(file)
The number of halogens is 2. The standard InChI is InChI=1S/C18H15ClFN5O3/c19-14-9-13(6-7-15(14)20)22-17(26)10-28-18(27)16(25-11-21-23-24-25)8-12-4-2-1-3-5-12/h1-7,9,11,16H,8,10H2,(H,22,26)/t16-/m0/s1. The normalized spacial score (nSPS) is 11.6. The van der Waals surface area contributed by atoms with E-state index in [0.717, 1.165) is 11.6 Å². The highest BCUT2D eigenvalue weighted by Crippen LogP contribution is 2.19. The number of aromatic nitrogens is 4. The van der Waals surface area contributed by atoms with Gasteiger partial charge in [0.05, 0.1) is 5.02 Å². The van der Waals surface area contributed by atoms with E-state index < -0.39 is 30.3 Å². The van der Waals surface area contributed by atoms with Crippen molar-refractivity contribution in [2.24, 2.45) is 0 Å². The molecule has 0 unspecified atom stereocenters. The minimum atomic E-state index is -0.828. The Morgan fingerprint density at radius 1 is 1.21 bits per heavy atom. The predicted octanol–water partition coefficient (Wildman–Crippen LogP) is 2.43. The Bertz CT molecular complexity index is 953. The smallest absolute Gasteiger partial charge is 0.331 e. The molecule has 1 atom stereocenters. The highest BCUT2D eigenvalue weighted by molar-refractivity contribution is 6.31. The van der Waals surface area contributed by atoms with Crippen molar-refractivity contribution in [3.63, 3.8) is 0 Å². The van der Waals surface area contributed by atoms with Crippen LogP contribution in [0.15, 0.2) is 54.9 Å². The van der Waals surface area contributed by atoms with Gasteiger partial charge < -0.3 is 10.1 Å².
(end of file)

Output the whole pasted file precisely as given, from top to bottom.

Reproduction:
The number of halogens is 2. The standard InChI is InChI=1S/C18H15ClFN5O3/c19-14-9-13(6-7-15(14)20)22-17(26)10-28-18(27)16(25-11-21-23-24-25)8-12-4-2-1-3-5-12/h1-7,9,11,16H,8,10H2,(H,22,26)/t16-/m0/s1. The normalized spacial score (nSPS) is 11.6. The van der Waals surface area contributed by atoms with E-state index in [0.717, 1.165) is 11.6 Å². The highest BCUT2D eigenvalue weighted by Crippen LogP contribution is 2.19. The number of aromatic nitrogens is 4. The van der Waals surface area contributed by atoms with Gasteiger partial charge in [0.05, 0.1) is 5.02 Å². The van der Waals surface area contributed by atoms with E-state index < -0.39 is 30.3 Å². The van der Waals surface area contributed by atoms with Crippen molar-refractivity contribution in [2.24, 2.45) is 0 Å². The molecule has 0 unspecified atom stereocenters. The minimum atomic E-state index is -0.828. The Morgan fingerprint density at radius 1 is 1.21 bits per heavy atom. The predicted octanol–water partition coefficient (Wildman–Crippen LogP) is 2.43. The Bertz CT molecular complexity index is 953. The smallest absolute Gasteiger partial charge is 0.331 e. The molecule has 1 atom stereocenters. The highest BCUT2D eigenvalue weighted by molar-refractivity contribution is 6.31. The van der Waals surface area contributed by atoms with Crippen molar-refractivity contribution in [3.63, 3.8) is 0 Å². The van der Waals surface area contributed by atoms with Crippen LogP contribution in [0.15, 0.2) is 54.9 Å². The van der Waals surface area contributed by atoms with Gasteiger partial charge < -0.3 is 10.1 Å².